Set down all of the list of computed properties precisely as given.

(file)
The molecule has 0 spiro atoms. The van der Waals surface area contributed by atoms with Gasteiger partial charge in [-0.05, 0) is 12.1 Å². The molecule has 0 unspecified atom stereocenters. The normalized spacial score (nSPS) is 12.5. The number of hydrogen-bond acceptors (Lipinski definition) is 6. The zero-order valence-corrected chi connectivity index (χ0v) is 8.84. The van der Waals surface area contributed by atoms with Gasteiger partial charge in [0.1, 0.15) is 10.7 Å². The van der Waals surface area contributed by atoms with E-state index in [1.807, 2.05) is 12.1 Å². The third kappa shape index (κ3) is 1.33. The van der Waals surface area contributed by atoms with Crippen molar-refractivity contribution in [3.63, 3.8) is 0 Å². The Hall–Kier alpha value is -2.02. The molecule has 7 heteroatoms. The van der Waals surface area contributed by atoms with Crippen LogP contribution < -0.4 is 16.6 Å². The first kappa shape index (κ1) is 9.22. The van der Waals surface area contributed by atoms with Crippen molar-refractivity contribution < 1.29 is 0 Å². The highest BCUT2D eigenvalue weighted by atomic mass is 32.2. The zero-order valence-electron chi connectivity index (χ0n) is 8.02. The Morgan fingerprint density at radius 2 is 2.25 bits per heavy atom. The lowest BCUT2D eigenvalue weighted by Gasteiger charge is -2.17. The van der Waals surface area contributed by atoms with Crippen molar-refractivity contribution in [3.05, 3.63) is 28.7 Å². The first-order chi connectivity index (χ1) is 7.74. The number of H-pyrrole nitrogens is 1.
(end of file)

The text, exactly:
The molecule has 0 spiro atoms. The van der Waals surface area contributed by atoms with Gasteiger partial charge in [-0.05, 0) is 12.1 Å². The molecule has 0 unspecified atom stereocenters. The normalized spacial score (nSPS) is 12.5. The number of hydrogen-bond acceptors (Lipinski definition) is 6. The zero-order valence-corrected chi connectivity index (χ0v) is 8.84. The van der Waals surface area contributed by atoms with Gasteiger partial charge in [0.1, 0.15) is 10.7 Å². The van der Waals surface area contributed by atoms with E-state index in [1.807, 2.05) is 12.1 Å². The third kappa shape index (κ3) is 1.33. The van der Waals surface area contributed by atoms with Crippen molar-refractivity contribution in [3.63, 3.8) is 0 Å². The Hall–Kier alpha value is -2.02. The molecule has 7 heteroatoms. The van der Waals surface area contributed by atoms with Crippen LogP contribution < -0.4 is 16.6 Å². The first kappa shape index (κ1) is 9.22. The van der Waals surface area contributed by atoms with Crippen molar-refractivity contribution < 1.29 is 0 Å². The highest BCUT2D eigenvalue weighted by atomic mass is 32.2. The zero-order valence-electron chi connectivity index (χ0n) is 8.02. The Morgan fingerprint density at radius 2 is 2.25 bits per heavy atom. The lowest BCUT2D eigenvalue weighted by Gasteiger charge is -2.17. The van der Waals surface area contributed by atoms with Crippen molar-refractivity contribution in [3.05, 3.63) is 28.7 Å². The first-order chi connectivity index (χ1) is 7.74. The number of H-pyrrole nitrogens is 1.